Portions of the film, according to January 1955 Hollywood Reporter and Daily Variety news items, were shot on location in seventeen foreign countries, among them Africa, India, Australia, Brazil, Venezuela, Peru, New Zealand, Mexico, Saudi Arabia, Sweden, Turkey, Norway and Denmark. According to the New York Times review of the released film, additional footage was secured from sources in twenty-seven foreign countries. The Daily Variety review reported that the naturalist photographers were given specific assignments by Allen, and the Hollywood Reporter review noted that over 3,000,000 feet of film were shot. Among the photographed scenes are a sea star giving birth, a bull goring a matador during a bullfight, and both microscopic and standard photography of insects, animals, microscopic creatures, sea animals, and carnivorous plants. Dinosaur fossils seen at the beginning of the prehistoric era sequence were filmed during one week of shooting at the Museum of Natural History in New York, according to January 1955 Hollywood Reporter and Daily Variety news items. For that sequence, Ray Harryhausen and animator Willis O'Brien, who had worked together on King Kong and The Lost World (see AFI Catalog of Feature Films, 1921-30 and 1931-40), were hired to work with stop-motion cameraman Harold Wellman. Among the scenes recreated by Harryhausen and O'Brien are sequences of a hatching Brontosaurus, dinosaurs fighting and a dinosaur eating a human, which, the narrator explains, would have happened if man lived during the Jurassic era. A June 1956 Los Angeles Times article reported that the twelve-minute sequence took seventy-three days to shoot, and that the entire film was in production for a year and a half. Including more than ten months of pre-production, The Animal World took approximately two and a half years to complete, an amount of time Allen jokingly justified in the Los Angeles Times article by saying that the film covered two and a half billion years of history.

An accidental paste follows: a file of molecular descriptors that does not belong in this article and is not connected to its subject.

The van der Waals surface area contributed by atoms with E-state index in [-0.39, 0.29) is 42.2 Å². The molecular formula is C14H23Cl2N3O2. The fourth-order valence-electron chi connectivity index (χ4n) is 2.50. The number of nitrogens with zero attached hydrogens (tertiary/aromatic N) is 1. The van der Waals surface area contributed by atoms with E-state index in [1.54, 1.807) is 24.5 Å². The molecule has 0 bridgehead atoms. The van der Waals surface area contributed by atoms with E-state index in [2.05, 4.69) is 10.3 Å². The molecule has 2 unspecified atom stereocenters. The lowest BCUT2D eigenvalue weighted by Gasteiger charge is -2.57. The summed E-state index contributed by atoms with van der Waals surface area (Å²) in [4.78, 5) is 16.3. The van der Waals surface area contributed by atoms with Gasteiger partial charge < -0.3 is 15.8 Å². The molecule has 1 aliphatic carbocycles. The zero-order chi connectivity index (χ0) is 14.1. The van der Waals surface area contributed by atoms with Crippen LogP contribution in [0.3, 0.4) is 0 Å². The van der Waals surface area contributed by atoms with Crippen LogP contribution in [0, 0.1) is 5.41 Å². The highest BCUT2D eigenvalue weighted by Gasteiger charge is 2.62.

According to a modern source, the various photographers who submitted footage for the film claimed ownership of their segments after The Animal World's release. Warners, according to this source, lost interest in the film and now owns only the sequences created by Harryhausen and O'Brien.
As mentioned in several reviews, Allen had previously written and produced the 1953 RKO production, The Sea Around Us , the popular and critically acclaimed documentary that was constructed from various film clips in the same manner as The Animal World.